At the clinical level, Doxy gave positive results in the initial observational studies in CJD patients, which, however, were not confirmed in a double blind against placebo trial in subjects with a diagnosis of definitive or probable sporadic CJD or genetic forms of the disease (Haik et al., 2014). Later it was reported that an asymptomatic CJD patient given Doxy for 4 years survived longer (Assar et al., 2015; Pocchiari and Ladogana, 2015), and Varges and coworkers (2017) showed a longer survival in early-stage CJD patients, suggesting a preventive action of the drug.

In AD, Doxy has been tested in two clinical trials in mild to moderate patients, yielding both positive and negative results (Loeb et al., 2004; Molloy et al., 2013). In the first study there was less decline in cognitive abilities and functional behavior, whereas no benefits were obtained in the second one. The two trials were comparable in terms of patients’ stage of disease at enrolment. Doxy was given orally at the dose of 200 mg/day together with rifampin 300 mg/day in the first study. The same doses were used in the second trial, with the sole difference that Doxy was given at the dose of 100 mg twice a day, rather than one. The main difference lies in the fact that in the former, patients were treated for 3 months, whereas in the latter one, treatment continued for 12 months. As stated by the authors, one possible explanation for the failure in the later study is that Doxy might have some negative properties that become evident when treatment is longer than 3 months. Unfortunately, the therapeutic effects were investigated only at the behavioral and functional levels, with no assessment of Aβ and tau levels in plasma and/or CSF, or of the inflammatory state.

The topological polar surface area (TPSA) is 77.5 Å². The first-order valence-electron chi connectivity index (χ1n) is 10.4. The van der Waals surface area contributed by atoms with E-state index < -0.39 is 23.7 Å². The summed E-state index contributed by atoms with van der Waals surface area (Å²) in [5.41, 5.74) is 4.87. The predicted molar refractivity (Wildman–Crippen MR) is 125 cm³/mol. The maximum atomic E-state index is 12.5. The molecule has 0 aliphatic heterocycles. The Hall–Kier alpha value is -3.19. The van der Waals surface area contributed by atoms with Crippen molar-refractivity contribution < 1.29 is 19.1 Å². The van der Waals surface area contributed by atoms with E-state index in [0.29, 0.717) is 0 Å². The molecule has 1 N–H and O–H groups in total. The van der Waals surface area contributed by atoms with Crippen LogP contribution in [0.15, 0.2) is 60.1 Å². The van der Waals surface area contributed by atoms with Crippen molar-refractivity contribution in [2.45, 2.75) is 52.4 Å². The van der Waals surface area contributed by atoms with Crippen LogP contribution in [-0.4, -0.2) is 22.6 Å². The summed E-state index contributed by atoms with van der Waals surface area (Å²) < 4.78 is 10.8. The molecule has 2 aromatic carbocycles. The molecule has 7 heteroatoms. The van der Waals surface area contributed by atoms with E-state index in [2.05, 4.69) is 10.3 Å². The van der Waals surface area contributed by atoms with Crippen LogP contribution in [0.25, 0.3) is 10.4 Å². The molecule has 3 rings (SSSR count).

Despite these controversies at the clinical level, preclinical studies indicated the therapeutic potential of Doxy. Initial investigation was done in two simple in vivo models. Diomede et al. (2010) tested Doxy in Caenorhabditis elegans (C. elegans), a simplified invertebrate model of AD where intracellular Aβ deposits caused C. elegans paralysis. Doxy protected against this damage by directly interacting with the Aβ aggregates and reducing the load of AβOs. Subsequently, Costa and colleagues (2011) demonstrated that Doxy treatment of Aβ42-expressing Drosophilae melanogaster did not improve their lifespan but slowed the progression of their locomotor deficits and partially rescued the toxicity of Aβ in the developing eye.